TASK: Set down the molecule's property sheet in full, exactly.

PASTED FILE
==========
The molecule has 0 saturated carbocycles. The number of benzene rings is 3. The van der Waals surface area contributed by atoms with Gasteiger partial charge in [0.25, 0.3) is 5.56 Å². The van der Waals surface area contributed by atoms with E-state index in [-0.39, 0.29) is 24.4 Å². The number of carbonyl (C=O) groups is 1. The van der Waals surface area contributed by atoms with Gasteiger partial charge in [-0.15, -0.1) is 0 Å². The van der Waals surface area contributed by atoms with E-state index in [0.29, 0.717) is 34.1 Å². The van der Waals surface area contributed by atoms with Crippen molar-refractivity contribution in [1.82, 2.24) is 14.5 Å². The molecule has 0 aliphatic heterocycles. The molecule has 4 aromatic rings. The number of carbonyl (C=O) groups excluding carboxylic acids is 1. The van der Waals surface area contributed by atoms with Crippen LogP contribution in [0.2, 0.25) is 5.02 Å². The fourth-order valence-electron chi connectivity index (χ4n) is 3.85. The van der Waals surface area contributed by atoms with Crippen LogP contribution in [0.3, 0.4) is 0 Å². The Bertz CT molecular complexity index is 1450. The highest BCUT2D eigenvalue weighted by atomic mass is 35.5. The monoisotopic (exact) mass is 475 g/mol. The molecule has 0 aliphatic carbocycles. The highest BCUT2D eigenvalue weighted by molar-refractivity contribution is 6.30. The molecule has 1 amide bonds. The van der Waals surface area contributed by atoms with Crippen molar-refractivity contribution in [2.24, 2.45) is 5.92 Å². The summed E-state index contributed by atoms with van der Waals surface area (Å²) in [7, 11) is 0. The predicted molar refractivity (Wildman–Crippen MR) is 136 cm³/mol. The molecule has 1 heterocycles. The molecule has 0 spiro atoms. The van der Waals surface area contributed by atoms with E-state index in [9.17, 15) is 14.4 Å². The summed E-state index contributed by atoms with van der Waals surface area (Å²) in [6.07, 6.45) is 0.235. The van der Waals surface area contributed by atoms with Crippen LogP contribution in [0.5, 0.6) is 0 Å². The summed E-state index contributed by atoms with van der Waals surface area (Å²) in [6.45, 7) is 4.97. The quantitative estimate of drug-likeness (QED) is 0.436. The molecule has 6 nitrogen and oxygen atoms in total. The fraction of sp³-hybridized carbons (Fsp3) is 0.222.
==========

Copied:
The molecule has 0 saturated carbocycles. The number of benzene rings is 3. The van der Waals surface area contributed by atoms with Gasteiger partial charge in [0.25, 0.3) is 5.56 Å². The van der Waals surface area contributed by atoms with E-state index in [-0.39, 0.29) is 24.4 Å². The number of carbonyl (C=O) groups is 1. The van der Waals surface area contributed by atoms with Gasteiger partial charge in [-0.15, -0.1) is 0 Å². The van der Waals surface area contributed by atoms with E-state index in [0.29, 0.717) is 34.1 Å². The van der Waals surface area contributed by atoms with Crippen molar-refractivity contribution in [1.82, 2.24) is 14.5 Å². The molecule has 0 aliphatic heterocycles. The molecule has 4 aromatic rings. The number of carbonyl (C=O) groups excluding carboxylic acids is 1. The van der Waals surface area contributed by atoms with Crippen LogP contribution in [0.2, 0.25) is 5.02 Å². The fourth-order valence-electron chi connectivity index (χ4n) is 3.85. The van der Waals surface area contributed by atoms with Crippen LogP contribution in [0.3, 0.4) is 0 Å². The Bertz CT molecular complexity index is 1450. The highest BCUT2D eigenvalue weighted by atomic mass is 35.5. The monoisotopic (exact) mass is 475 g/mol. The molecule has 0 aliphatic carbocycles. The highest BCUT2D eigenvalue weighted by molar-refractivity contribution is 6.30. The molecule has 1 amide bonds. The van der Waals surface area contributed by atoms with Crippen molar-refractivity contribution in [2.24, 2.45) is 5.92 Å². The summed E-state index contributed by atoms with van der Waals surface area (Å²) in [7, 11) is 0. The predicted molar refractivity (Wildman–Crippen MR) is 136 cm³/mol. The molecule has 1 heterocycles. The molecule has 0 spiro atoms. The van der Waals surface area contributed by atoms with E-state index in [9.17, 15) is 14.4 Å². The summed E-state index contributed by atoms with van der Waals surface area (Å²) in [6.07, 6.45) is 0.235. The van der Waals surface area contributed by atoms with Crippen LogP contribution in [0.5, 0.6) is 0 Å². The summed E-state index contributed by atoms with van der Waals surface area (Å²) in [6.45, 7) is 4.97. The quantitative estimate of drug-likeness (QED) is 0.436. The molecule has 6 nitrogen and oxygen atoms in total. The fraction of sp³-hybridized carbons (Fsp3) is 0.222.